War of the Rebellion: Serial 005 Page 0993 Chapter XIV. CORRESPONDENCE, ETC.-CONFEDERATE.

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December 12, 1861.

General S. COOPER,

Adjutant and Inspector General:

GENERAL: I have from time to time received information from the lower Northern Neck that makes me apprehensive of danger in that quarter. I fear the inhibition of trade, the absence of necessaries, such as salt, coffee, &c., and the heavy stares on the women and children incident to the absence of the men on militia and volunteer duty, are beginning to tell to the prejudice of our cause among the non-slaveholders. If the enemy do not attack our batteries in a few days I think we may conclude they do not design doing so, and I respectfully submit whether it will nit be better for me to withdrawn a regiment from Evan sport to replace Colonel Brockenbrough's very excellent regiment, which comes from that region, and sent it there to substitute the militia, which should be disbanded. The regiment is in a high state of discipline, full of enthusiasm, and its presence would mont fail to have a powerful moral effect on the people, and the same time give the protection of property they are so clamors for.

I am, general, very respectfully, your obedient servant,


Major-General, Commanding District.

HEADQUARTERS, Centreville, december 13, 1861.

Honorable J. P. BENJAMIN, Secretary of War:

SIR: I have just received your letter of the 9th instant, in which you inform me that the President "adheres to his order and excepts me to execute it" You add that "six weeks or more have elapsed since orders were formally given from this Department to be execute as early as in your discretion it could be safety done, and the President now finds the Mississippi regiments scattered as far as it is possible to scatter them, and General Griffith sent to your extreme left, although assigned by orders to the division of General Van Dorn, which is on the right."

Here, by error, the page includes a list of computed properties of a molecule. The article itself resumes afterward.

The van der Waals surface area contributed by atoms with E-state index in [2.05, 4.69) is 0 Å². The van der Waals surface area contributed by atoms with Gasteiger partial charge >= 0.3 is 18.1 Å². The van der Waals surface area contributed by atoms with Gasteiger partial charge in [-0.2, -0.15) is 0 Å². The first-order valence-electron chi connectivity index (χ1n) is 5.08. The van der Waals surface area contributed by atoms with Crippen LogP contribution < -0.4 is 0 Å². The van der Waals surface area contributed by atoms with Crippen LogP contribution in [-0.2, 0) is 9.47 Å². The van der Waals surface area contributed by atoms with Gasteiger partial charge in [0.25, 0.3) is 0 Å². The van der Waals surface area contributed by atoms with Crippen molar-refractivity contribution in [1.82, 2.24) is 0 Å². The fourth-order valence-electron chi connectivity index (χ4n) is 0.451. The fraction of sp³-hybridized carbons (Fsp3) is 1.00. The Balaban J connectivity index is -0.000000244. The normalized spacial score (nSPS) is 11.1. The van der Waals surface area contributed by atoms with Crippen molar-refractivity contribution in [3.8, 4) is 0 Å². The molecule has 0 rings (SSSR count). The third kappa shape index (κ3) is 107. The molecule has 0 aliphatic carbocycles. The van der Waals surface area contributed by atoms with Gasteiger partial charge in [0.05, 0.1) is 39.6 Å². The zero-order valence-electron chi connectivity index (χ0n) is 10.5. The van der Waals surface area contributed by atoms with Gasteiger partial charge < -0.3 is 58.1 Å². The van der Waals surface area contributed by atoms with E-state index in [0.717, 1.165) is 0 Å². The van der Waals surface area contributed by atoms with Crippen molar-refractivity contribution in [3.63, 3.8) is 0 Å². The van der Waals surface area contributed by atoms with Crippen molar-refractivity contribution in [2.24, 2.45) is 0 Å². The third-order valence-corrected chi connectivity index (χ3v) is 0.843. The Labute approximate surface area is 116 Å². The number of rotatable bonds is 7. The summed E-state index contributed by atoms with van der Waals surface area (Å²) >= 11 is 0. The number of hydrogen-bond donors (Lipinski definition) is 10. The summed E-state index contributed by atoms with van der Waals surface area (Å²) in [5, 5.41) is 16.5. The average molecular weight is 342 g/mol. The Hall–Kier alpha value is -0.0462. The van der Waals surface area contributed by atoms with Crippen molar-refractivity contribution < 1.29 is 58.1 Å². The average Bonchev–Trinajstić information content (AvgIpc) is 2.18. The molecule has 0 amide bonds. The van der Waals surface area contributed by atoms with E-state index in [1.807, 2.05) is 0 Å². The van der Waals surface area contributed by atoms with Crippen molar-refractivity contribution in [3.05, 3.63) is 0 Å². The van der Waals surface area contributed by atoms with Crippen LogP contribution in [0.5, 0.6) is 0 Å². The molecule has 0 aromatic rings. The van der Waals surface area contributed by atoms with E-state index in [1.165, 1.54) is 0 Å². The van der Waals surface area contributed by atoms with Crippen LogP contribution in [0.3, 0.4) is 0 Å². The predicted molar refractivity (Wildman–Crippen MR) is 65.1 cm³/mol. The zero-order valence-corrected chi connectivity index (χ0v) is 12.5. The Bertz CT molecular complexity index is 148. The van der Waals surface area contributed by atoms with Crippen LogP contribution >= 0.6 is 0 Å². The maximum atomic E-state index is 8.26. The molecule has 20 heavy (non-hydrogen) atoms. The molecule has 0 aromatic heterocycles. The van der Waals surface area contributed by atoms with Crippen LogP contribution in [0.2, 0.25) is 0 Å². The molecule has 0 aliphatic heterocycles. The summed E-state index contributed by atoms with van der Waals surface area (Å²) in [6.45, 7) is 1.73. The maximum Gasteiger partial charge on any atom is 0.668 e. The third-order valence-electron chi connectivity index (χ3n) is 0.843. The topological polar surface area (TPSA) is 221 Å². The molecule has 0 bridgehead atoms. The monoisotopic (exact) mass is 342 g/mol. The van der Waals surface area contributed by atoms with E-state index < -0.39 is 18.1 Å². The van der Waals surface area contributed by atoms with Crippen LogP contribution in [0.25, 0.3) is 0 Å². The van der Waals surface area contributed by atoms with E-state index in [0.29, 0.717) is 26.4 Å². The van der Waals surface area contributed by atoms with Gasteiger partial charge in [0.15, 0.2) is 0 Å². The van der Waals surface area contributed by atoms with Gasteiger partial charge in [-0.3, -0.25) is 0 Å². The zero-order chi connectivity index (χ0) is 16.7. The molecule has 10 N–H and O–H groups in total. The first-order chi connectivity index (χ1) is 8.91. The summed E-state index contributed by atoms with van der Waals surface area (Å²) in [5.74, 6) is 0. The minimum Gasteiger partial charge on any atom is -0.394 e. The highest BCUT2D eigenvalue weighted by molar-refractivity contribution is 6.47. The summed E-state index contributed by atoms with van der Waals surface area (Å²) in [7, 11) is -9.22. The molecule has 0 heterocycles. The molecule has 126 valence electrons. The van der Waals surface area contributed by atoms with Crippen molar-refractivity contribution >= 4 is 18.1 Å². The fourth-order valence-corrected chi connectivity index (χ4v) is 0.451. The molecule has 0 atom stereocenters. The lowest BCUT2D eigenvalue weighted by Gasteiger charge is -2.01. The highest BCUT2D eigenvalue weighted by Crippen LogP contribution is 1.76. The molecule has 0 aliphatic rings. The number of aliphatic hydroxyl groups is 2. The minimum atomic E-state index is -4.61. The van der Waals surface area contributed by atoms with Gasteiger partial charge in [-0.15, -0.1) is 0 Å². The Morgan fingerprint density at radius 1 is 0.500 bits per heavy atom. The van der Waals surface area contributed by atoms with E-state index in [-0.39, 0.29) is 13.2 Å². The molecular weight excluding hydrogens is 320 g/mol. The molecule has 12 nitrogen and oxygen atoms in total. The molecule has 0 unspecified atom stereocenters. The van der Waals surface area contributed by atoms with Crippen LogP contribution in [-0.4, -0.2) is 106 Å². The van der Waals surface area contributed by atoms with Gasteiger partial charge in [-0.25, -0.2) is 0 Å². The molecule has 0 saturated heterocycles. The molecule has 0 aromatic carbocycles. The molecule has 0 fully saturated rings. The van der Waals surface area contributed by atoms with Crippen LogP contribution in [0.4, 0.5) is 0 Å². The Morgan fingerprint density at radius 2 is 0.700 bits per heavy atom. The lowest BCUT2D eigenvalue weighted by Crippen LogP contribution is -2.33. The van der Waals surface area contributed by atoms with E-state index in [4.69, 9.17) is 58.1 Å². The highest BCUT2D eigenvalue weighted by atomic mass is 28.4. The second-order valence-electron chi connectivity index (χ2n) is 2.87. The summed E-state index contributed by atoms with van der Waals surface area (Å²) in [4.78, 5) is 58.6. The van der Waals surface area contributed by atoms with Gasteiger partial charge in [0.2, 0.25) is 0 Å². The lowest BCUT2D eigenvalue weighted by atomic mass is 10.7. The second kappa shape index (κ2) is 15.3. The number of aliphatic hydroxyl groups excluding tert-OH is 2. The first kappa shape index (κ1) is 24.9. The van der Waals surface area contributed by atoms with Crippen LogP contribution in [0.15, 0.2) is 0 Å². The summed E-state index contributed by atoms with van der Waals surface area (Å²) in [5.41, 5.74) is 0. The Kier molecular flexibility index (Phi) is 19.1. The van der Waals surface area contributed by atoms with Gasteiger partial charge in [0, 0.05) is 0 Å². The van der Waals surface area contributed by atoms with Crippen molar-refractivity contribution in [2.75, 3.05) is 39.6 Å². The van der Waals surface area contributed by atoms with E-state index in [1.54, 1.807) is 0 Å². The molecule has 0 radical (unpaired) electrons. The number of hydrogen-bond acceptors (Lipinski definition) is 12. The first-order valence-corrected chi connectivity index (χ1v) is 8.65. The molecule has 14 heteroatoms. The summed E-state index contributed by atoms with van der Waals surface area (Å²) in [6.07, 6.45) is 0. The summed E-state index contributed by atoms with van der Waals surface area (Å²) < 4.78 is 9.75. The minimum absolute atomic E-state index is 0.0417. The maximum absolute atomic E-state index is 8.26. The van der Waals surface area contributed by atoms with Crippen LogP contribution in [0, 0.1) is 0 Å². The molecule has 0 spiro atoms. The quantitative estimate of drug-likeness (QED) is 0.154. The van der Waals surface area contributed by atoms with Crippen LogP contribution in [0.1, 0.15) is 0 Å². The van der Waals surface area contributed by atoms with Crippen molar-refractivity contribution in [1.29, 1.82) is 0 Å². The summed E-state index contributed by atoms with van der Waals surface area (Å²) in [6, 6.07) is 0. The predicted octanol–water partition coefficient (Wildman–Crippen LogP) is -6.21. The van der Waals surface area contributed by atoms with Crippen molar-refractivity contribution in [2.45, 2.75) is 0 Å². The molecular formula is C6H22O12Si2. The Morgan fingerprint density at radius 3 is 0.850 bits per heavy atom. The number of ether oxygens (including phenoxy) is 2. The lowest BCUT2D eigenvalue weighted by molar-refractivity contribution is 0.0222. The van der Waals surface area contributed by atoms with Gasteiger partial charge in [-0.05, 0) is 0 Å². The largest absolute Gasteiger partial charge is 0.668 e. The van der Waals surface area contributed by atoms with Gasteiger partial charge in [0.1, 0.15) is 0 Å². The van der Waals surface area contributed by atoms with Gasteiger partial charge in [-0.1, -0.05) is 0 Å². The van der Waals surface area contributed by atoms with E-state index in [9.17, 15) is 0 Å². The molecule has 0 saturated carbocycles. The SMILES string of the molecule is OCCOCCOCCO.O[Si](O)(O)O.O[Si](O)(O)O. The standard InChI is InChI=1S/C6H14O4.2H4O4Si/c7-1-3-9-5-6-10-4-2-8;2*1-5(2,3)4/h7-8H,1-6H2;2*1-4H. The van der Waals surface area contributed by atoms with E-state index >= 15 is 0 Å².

I beg leave to say in reply that there has been no time within the last six weeks I was not read, cheerfully and zealously, to put into operations the changes prescribed in the order referred to, had I believed "it could be safety done"; but believing an attack from the enemy imminent at any moment and at any point, and teeming any change, however judicious in itself, to be incompatible with safety, I felt continent that the exercise of the discretion vested in me would meet the entire approval of the President.

The Mississippi regiments are occupying now precisely the position in which they were when the President Last visited this army more than two months ago, except the Twenty-first, which was sent to Leesburg to make up a Mississippi brigade. This was intended as a step towards arriving out the President's plan, to be consummated whenever opportunity might permit. general Griffith was sent temporarily to the extreme left, to command that brigade until the regiments indicated could without risk be transferred to General Van Dorn's division.

I bed leave again to assure the President that in the exercise of the discretion vested ion me I postponed the execution of his orders fully

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